GROWING INTEREST IN INTEREST-FREE BONDS

The events of September 11 raised the profile of all things Islamic. And now every major financial institution is quickly forming its own Shari’ah-compliant department.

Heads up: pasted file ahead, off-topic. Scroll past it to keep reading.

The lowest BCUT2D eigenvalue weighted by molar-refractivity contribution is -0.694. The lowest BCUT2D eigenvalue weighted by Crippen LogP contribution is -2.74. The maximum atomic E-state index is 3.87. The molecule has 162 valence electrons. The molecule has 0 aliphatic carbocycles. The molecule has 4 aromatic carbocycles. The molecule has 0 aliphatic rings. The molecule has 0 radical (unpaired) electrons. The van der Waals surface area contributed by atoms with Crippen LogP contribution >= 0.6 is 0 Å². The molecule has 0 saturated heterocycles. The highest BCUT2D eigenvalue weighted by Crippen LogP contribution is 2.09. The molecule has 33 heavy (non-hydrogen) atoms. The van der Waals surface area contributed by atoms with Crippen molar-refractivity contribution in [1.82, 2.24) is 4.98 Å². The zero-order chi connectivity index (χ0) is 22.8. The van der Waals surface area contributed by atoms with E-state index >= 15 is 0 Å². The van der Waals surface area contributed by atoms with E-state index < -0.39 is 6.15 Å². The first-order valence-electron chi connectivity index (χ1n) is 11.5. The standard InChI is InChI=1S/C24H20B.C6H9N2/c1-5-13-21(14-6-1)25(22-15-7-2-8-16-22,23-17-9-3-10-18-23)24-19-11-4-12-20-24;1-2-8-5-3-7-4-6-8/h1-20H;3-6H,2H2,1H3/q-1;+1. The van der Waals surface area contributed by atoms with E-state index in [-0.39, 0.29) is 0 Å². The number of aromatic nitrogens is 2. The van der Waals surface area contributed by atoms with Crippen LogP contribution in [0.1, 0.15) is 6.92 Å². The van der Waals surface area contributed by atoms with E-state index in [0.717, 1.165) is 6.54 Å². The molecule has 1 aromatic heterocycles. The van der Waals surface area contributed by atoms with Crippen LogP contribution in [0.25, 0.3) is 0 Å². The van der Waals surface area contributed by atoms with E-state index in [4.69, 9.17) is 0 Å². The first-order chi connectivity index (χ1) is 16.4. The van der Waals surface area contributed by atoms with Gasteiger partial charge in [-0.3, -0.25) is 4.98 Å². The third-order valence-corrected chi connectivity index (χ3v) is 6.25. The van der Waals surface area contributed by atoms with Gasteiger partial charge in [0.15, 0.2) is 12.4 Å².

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The events of September 11 raised the profile of all things Islamic. And now every major financial institution is quickly forming its own Shari’ah-compliant department. Since 2001, the Islamic banking industry has boomed as more of the world’s 1.3 billion Muslims seek financial services that comply with Islamic law, which bans interest. Islamic finance, instead, pays a return derived from underlying physical assets. Seizing the opportunity, some 300 Islamic financial institutions are now spread among 75 countries compared with almost none 30 years ago, Kuwait’s Global Investment House (GIH) said recently in a report. Islamic financial services are gaining popularity that even conventional banks and financial institutions patronise. Gulf investors are also attracted by higher returns from Islamic finance over conventional banking, while Western investors are drawn to Islamic investment products as a way to diversify their portfolios, said the GIH report. One of the much sought-after Shari’ah-compliant financial instruments is the Islamic bond, or sukukSukuk are attractive, as they bring a new source of funds at a favourable rate, as they adhere to Shari’ah law.